HomeCulture & ArtThe Unique History of New York’s “Great Jones Street”

The Unique History of New York’s “Great Jones Street”

One of the greatest things about living in New York City is that, even if you have lived here for your entire life, there will always be a new place available for you to discover. New York is full of many different neighborhoods, with different styles of architecture, people to meet, and things to do.

While it is one of the smaller neighborhoods, even by Manhattan standards, New York’s little slice of NoHo—short for “North of Houston”—is one of the city’s many hidden gems. Located near the lower end of Manhattan, the neighborhood has played an important role in the city’s history and landscape for hundreds of years.

If you ever do manage to find your way to NoHo—and it is, in fact, one of the easiest neighborhoods to access by subway in the city—one of the first place you will need to explore is Great Jones Street.

Below, we will discuss the unique history of Great Jones Street, including how the neighborhood got its name. We will also talk about the unique role that NoHo plays, and has played, in the ever-evolving history of New York.

How Did Great Jones Street Get Its Name?

Samuel Jones, who lived between 1734 and 1819—as a new nation was born—played a key role in New York’s early political years. After passing the New York Bar, he, along with fellow New Yorker Alexander Hamilton, helped argue a dispute with Massachusetts that established today’s current borders. A few years later, he would make history when, at the Constitutional Convention, Jones insisted that the Constitution include a Bill of rights.

In New York City, Jones served as the city’s first comptroller and recorder, in addition to serving in the State Senate. He also owned a fair amount of land in New York City, including some land in the area that is now known as NoHo.

In 1789, Jones decided to donate some of his land to the City, with one condition: any roads that were built on this land would be named after him. Simple enough, it seemed—these sorts of arrangements were quite common it the city’s early history.

However, the City would quickly run into a problem. Nearby, in Greenwich Village, there was already another Jones Street. Interestingly, the other street was actually named for Samuel Jones’ brother-in-law, Gardner Jones. In order to prevent any potential confusion between these two streets, the newer street located on Samuel Jones’ former land was named Great Jones Street.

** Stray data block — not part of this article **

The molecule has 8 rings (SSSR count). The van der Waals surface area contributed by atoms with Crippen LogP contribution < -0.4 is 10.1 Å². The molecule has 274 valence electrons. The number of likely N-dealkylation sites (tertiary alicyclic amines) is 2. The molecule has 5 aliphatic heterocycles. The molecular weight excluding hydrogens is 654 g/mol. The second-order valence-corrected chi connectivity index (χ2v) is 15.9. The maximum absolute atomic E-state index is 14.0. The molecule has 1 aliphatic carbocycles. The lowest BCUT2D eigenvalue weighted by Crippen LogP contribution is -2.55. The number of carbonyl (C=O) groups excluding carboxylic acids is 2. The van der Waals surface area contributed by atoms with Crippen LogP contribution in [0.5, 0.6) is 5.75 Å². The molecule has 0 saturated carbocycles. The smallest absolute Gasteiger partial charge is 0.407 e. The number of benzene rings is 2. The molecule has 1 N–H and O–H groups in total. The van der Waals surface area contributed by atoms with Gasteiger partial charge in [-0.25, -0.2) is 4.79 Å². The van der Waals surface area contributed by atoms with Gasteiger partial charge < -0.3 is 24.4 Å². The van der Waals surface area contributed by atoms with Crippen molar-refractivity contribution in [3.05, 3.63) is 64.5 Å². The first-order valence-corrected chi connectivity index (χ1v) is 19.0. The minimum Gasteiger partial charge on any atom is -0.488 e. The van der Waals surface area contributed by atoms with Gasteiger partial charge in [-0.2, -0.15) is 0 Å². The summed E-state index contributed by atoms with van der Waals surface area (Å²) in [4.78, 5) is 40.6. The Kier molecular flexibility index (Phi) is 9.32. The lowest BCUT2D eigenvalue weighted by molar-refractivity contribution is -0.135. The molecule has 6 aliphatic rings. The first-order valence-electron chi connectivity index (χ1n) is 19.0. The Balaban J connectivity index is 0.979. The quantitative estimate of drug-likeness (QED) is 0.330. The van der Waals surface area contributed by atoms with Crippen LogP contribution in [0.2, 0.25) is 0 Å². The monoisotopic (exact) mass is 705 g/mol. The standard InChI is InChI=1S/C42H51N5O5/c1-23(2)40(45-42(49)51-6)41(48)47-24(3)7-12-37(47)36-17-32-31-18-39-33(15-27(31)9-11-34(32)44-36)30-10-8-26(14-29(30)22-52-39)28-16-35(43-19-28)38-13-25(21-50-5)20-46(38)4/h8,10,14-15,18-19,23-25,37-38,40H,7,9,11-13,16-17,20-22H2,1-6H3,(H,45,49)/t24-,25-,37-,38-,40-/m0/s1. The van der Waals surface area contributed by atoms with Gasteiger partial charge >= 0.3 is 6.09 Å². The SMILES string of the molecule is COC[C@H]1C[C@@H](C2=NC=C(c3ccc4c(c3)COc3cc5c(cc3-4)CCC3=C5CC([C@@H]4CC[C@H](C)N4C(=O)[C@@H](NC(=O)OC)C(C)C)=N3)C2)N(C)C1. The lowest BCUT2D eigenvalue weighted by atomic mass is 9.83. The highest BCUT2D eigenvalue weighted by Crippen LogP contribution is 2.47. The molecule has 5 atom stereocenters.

Today, Great Jones Street exists as a small section of third street, located between Broadway and the Bowery.

The History Great Jones Street

Following the official naming of Great Jones Street, many of New York’s wealthiest residents moved to the area and began constructing homes, many of which perfectly encapsulated the budding architectural styles that characterized late 19th Century New York. These styles included Romanesque, Classical Revival, Renaissance, and others. Some of the buildings still remain standing today and protected by the city.

Nevertheless, much of the wealth that could be found around Jones Street moved uptown to other parts of the city, particularly on the Upper East Side. NoHo, and lower Manhattan in general, began to decrease in population density, eagerly awaiting a new wave of residents.

Throughout the middle of the century, the once-thriving area became an epicenter of New York’s underground drug trade, and also was home to some of the New York’s most notorious gangs, including that of Paul Kelly. In fact, according to local legend, Great Jones Street is actually where the term “jonesing” originated.

Eventually, the Great Jones Café opened its doors on Great Jones Street, in 1983, despite the neighborhood’s noticeable issues. Though the café itself decided to close its doors in 2017—after 34 years of operating—it also played an important role in Great Jones Street late century revival. Today, visitors will find a wide array of boutiques, shops, restaurants, and bars available for them to choose from.

Great Jones Street Today

Great Jones Street is located in NoHo, a neighborhood which the New York City Landmarks Preservation Commission has declared nearly all of to be an official historic district. There are currently many historic landmarks and works of architecture in NoHo and, in fact, the area is widely considered to be one of the best-preserved neighborhoods in the city. The Merchant’s House Museum, located on fourth street (a short walk away from Great Jones Street) is an excellent example of this historic architecture.

The area has recently an increased level of development (where allowed), along with generally increasing property values. There has also been a noticeable reduction in crime, along with increased concerns about gentrification.

But whether you are looking to live there, or not, there is no denying that Great Jones Street is an essential slice of New York City history. Next time you are in the area, be sure to give this one-of-a-kind street a visit.

Andrew is a freelance writer that primarily focuses on real estate and finance topics. He graduated from the University of Colorado with degrees in Finance and Political Science and has since worked in the real estate, life insurance, and digital marketing industries. When he is not writing, Andrew enjoys skiing, playing piano, painting, and spending time with his wife (Maggie) and cat (Crow).

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